Later after a stroll along the Shoreline Park and Ledbetter Beach accompanied by a pretty sunset we headed for Chuck’s Waterfront Grill on the marina where we had the best steak we have ever had in California, with a couple of decent Mai Tai cocktails.


Day Four – The Road to Hell and beyond

Next day we set off for our final stop in Long Beach about 100 miles south. I was not looking forward to the final stretch of the journey – the free for all freeways of Los Angeles are notorious and to say I was nervous of driving there is no exaggeration. PCH merges with US Route 101 at this point for the next 54 miles and the traffic was intense.

Driving along the ‘Screaming Eagles Highway’ and then ‘Ventura Freeway’ we hugged the coast with great views of the ocean to the right and the Ventura Hills to the left with the lyrics of America’s “Ventura Highway” buzzing around our brains. Just after Ventura is Oxnard where the 101 and PCH part company again and passing a huge naval base we were back on the coast. Seeing islands close to the mainland, we subsequently found out about the Channel Islands Park that lies in the Santa Barbara Channel and Santa Monica Basin – the park encompasses five of the eight California Channel Islands (Anacapa, Santa Cruz, Santa Rosa, San Miguel, and Santa Barbara). You can get there by boat from Oxnard harbour and spend time hiking, kayaking, camping, photography, painting, bird-watching and snorkelling as well as looking for wildlife. I had never heard of these islands before this trip, but they look more than worthy of a visit if you are in the area.

Two sunny hours later and we reached Santa Monica on the outskirts of Los Angeles where the traffic was heavy on a late Sunday morning and somehow we missed the turnoff for the PCH which would have taken us through Santa Monica to Venice Beach, Malibu and Redondo Beach (and also under the runways at LA International Airport), but instead we found ourselves on the Santa Monica Freeway and the stuff of nightmares – 12 lane freeways with cars overtaking from the left and the right. Fortunately we managed to weave our way through the spaghetti onto Interstate 405 (the San Diego freeway) and then Interstate 710 (Long Beach freeway) to our destination in Long Beach harbour where the Queen Mary is berthed. This lovely grand ocean liner with its memories of old Atlantic crossings is a timeless art-deco masterpiece and a wonderful place for an overnight stay in staterooms with original wood panelling and artwork (and plumbing) and half the price of the grotty motel in Santa Barbara!

Unfortunately we were too late for the champagne Sunday brunch hosted in the first-class dining room (it finishes at 2 p.m.) So we spent the afternoon discovering the history of the ship on a very interesting self-guided shipwalk tour followed by a cocktail in the beautiful Art Deco Observation Bar listening to live music. Dinner was in the Promenade Café with views over Long Beach, watching brown pelicans swoop over the harbour and the lights come on along the shore. Later in our cosy stateroom you could almost believe you were sailing the ocean deep.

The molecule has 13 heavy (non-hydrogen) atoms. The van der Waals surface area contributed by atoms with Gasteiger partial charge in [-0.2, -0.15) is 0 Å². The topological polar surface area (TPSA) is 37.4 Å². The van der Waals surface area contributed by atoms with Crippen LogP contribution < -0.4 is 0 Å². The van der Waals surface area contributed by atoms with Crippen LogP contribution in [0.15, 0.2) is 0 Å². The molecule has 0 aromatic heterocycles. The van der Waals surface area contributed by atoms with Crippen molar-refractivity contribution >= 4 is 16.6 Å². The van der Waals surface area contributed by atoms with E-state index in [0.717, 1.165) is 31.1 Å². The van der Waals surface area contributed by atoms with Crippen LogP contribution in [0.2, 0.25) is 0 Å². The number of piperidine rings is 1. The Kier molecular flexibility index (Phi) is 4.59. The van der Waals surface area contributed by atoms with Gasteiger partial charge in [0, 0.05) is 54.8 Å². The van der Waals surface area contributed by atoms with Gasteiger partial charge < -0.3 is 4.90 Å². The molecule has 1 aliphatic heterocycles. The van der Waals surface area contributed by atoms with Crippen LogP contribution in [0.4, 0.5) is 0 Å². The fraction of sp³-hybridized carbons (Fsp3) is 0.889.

Day Five

Reluctantly we said goodbye to the Queen Mary thinking we really must try a cruise sometime and carried on our journey southwards. Locating PCH we skirted across the north of Long Beach before plunging south to the coast again. I heaved a sigh of relief. Much as I love driving I no longer enjoy big towns and cities and LA is one huge mother of a city!

We abandoned the car at Huntington Beach, a pretty surfer town just south of LA to meet up with a friend for breakfast. I had a half stack of pancakes with maple syrup – the first time I had tried the pancake option and I can only say how glad I was not to have ordered a full stack! Coffee was plentiful and the aroma of crisp bacon filled the air. Sugar Shack on Main Street has been owned by the same family since the 1967 and a place where you can dine with surfers coming back from “catching the waves”. Go there if you can for mammoth portions of the best breakfasts in California along with interesting surfing posters and surf boards in 1960s splendour and old family memorabilia.

After a brief walk around the pier and promenade in the much warmer SoCal climate to try and burn off some of those calories and appreciate the skills of more surfers, we continued along the coast to Capistrano beach near Dana Point in Orange County where the PCH ends becoming Interstate 5, the San Diego freeway. Shortly after lunchtime we drifted into the car rental place in downtown San Diego with only fumes left in the tank. Our journey ended with a sigh, ‘Surfin’ USA’ rattling around our heads and a reluctance to return to normality.

This journey can be done in a couple of days, but if you aren’t in a rush I recommend taking your time; the Pacific Coast Highway is an excuse for a long, lazy trip in the sunshine and if you drive from South to North as we did, you are all but in the ocean for most of the time – though choosing a less inclement time would be an improvement.

For more info on Driving the Pacific Coast Highway see my Classic Road Trip Page covering the same drive.

For more info on Driving and renting cars in California and USA check out my USA Page.